I would like to offer my congratulations to Ms Samantha Brick. To write an article that achieves the kind of earth-shattering, record-busting, never-seen-before success hers has takes quite something.
I pity Samantha Brick. No, not because the poor love can't strike up a fag for the want of thousands of Zippo-clutching men leaping to her aid, nor because of all the cruel jealous bitches out there hating on her 'beauty'.
I'm not entirely sure whether Samantha Brick is right, mainly because I'm not drop dead gorgeous so cannot confirm or deny her experience. But I think she courageously raises a major issue about whether a woman's looks define how she is treated by both men and women socially and professionally.
The reason Twitter has got its woolly knickers in a twist is because she thinks she's a bit of alright, which got me thinking about modesty, and how it is without a doubt the most overrated virtue of them all.
Up until a few days ago I had not bought a single item of clothing in three and a half months. Count them. Three and half months; that's 14 weeks or 98 days or even (approximately) 2352 hours.
In such a competitive retail arena, it really is a wonder Illamasqua has got where it is in just three short years. Theirs is truly a rags to riches tale. The brainchild of Yorshireman Julian Kynaston, Illamasqua has become the fastest growing beauty brand ever.
Appearance is important to us but when we think of beauty - especially our own beauty - it's always focused on physical flaws we're convinced other people can not only see but that they will accept or reject us for. But beauty is not really about teeth or body fat ratio or hair or skin colour, it's about something intangible.
I love switching it up with my beauty routine, trying new products based on claims, smell, curiosity or even just eye catching packaging. But I find that there's a hardcore of elite picks I always return to and here they are, on this weekend's Hero Product shopping lists for hair followed below by skincare.
In 1986 Morrissey wisely professed "some girls are bigger than others, some girls' mothers are bigger than other girls' mothers". Sounds obvious but we seem to have forgotten this fact.
Those of you who follow me on Twitter will already know that last year I set myself the horrible and torturous task of trying to lose all the weight I'd put on. A fact that I'd been trying to ignore for quite a while. You see, I've always had a love/hate relationship with food. No scrap that, I'm just greedy and eat when my emotions are running high....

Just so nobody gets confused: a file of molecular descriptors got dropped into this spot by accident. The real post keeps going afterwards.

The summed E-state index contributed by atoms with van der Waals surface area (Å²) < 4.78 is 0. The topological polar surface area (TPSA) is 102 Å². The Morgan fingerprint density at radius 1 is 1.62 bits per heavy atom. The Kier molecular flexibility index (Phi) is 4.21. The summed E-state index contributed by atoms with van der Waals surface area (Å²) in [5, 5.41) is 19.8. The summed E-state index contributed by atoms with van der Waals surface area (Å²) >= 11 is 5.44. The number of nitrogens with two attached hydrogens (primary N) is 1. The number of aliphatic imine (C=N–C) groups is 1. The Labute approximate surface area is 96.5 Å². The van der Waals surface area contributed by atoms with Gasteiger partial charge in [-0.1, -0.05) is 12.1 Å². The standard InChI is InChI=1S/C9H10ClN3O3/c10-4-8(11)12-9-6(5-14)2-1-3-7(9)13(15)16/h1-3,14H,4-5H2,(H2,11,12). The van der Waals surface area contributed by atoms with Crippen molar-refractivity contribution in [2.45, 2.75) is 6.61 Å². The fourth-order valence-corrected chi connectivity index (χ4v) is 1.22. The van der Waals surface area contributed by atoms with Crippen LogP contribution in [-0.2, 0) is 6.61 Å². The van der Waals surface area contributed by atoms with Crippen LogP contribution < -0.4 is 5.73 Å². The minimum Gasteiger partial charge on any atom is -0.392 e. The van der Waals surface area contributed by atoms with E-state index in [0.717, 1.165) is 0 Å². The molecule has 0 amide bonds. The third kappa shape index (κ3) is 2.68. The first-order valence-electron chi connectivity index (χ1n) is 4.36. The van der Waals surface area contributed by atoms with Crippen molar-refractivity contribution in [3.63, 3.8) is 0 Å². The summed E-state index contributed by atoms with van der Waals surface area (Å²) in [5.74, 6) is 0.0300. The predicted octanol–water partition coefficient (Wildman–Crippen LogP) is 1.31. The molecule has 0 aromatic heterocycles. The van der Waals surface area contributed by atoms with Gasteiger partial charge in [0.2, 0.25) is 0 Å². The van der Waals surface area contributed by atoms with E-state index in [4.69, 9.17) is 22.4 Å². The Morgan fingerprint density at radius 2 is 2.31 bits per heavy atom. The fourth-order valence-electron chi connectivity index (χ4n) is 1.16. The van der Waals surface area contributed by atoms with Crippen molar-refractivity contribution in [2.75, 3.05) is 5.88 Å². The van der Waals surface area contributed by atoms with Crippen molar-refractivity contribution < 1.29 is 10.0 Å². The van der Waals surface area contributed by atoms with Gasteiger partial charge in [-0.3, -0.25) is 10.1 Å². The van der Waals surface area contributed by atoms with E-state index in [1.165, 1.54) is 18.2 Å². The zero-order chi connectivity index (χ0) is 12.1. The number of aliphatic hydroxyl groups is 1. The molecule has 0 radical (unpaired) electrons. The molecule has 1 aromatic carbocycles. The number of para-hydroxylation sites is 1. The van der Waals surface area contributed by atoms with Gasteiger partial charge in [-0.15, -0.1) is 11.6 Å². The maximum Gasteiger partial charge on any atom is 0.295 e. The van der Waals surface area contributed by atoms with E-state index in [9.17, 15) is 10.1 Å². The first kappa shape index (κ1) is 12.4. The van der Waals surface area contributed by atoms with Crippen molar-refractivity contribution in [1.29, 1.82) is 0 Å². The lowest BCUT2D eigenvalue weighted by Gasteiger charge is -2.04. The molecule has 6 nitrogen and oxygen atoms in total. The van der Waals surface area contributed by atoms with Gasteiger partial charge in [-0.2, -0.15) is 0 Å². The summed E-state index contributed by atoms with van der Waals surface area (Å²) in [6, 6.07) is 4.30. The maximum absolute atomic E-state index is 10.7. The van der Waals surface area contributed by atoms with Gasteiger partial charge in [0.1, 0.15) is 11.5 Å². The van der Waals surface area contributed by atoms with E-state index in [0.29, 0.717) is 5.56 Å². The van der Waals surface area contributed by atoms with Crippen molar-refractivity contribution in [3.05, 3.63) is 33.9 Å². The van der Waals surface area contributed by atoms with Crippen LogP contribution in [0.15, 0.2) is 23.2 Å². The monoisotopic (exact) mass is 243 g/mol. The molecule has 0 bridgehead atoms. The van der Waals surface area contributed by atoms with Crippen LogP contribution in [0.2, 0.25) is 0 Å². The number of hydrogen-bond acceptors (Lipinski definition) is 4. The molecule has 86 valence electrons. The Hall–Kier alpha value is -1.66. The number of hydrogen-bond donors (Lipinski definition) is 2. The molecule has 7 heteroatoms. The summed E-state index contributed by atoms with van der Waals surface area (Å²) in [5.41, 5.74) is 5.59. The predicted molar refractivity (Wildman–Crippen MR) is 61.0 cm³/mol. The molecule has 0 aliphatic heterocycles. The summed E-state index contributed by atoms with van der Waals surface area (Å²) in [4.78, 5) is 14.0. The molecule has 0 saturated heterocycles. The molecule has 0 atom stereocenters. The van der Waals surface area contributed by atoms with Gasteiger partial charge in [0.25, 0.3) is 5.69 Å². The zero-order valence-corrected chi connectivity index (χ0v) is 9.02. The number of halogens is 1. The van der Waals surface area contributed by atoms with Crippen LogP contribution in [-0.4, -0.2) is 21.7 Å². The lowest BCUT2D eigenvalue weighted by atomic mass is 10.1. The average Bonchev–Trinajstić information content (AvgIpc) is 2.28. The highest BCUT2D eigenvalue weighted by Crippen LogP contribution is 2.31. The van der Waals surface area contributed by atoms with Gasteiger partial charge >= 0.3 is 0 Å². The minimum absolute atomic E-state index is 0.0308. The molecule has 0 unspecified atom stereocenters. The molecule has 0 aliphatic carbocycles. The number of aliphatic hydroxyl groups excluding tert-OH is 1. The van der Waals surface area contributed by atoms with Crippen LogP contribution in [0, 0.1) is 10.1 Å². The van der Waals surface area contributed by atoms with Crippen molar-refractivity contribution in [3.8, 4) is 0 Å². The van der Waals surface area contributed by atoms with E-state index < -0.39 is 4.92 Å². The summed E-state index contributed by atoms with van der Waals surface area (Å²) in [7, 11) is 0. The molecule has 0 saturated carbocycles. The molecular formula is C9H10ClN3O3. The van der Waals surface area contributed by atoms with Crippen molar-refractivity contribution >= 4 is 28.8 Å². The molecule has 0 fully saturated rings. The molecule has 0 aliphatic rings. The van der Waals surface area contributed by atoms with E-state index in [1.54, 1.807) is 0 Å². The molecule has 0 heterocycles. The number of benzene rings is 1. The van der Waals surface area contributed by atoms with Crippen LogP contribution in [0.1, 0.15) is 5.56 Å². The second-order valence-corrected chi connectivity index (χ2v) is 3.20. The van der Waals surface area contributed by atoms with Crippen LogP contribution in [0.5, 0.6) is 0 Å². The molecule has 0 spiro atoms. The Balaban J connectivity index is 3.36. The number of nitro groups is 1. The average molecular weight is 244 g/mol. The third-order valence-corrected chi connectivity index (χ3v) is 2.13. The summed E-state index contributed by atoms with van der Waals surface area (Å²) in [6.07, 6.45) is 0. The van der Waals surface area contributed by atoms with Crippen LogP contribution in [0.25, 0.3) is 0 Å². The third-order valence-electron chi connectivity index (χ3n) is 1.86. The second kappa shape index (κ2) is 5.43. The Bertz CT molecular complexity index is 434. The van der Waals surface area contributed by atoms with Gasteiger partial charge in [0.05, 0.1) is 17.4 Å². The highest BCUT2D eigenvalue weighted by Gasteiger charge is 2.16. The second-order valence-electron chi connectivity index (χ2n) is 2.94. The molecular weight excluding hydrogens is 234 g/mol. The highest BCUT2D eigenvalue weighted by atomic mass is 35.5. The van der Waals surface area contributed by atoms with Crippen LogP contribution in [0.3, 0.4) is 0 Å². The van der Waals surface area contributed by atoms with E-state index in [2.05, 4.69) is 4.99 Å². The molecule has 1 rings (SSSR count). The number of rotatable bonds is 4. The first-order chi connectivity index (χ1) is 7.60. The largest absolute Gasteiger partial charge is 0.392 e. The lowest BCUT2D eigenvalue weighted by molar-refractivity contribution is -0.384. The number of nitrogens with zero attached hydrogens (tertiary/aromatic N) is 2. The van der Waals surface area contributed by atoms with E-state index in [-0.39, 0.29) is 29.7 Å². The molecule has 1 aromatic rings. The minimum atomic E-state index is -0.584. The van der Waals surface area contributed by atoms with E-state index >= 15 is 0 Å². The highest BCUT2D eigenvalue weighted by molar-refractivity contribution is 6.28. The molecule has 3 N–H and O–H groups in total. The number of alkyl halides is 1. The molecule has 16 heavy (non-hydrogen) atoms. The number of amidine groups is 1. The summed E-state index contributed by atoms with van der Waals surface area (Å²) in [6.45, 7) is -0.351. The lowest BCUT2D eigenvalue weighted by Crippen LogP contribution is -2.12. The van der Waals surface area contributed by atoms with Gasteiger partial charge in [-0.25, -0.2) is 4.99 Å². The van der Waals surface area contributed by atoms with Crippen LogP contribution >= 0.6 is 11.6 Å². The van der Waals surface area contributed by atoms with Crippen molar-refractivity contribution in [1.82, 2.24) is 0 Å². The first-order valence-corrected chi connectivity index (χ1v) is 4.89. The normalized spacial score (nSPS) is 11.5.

The relentless representation of beauty's limited aesthetic is denuding. Variety is effaced with uniformity, not just the uniformity of this year's fashion but the imperative of size, shape, color, height, skin tone. Instead of relishing in the diverse beauties that cultures all over the world engender, we are dominating them with our own.
"Your bags will be on carousel B - that's 'B' for Botox". This quip from the Virgin Atlantic flight service manager got a laugh from the passengers as we touched down in the City of Angels, Los Angeles, where agelessness is often at a premium.
I actually think we can choose our age. We can be as childlike as we want or as 'grown up'. We can play whatever side of us we want to. Society has conditioned us to think if we are young we are free and when we get old we become tied down.
This season's fashion florals seem to split into two categories - the exotic, tropical prints seen in collections for Stella McCartney resort, Alberta Ferretti, Altuzarra and Givenchy resort, versus the more modest, English Country Garden style blooms featured at Erdem, Dolce & Gabbana and at Louis Vuitton through Marc Jacobs' Broderie Anglaise daisy patterns.
Being a redhead is about being YOU and all beauty regiments must follow suit. Stop fighting your natural features, and instead, embrace them. When your energy exerts confidence, people will think you're the most beautiful woman on the planet!
I did a photoshoot recently - 50s style. Since turning 30, I have enjoyed wearing lipstick - proper lipstick - more than ever. Eyebrows and lashes, are however, and have always been, as vital to me as they were to ladies of this era.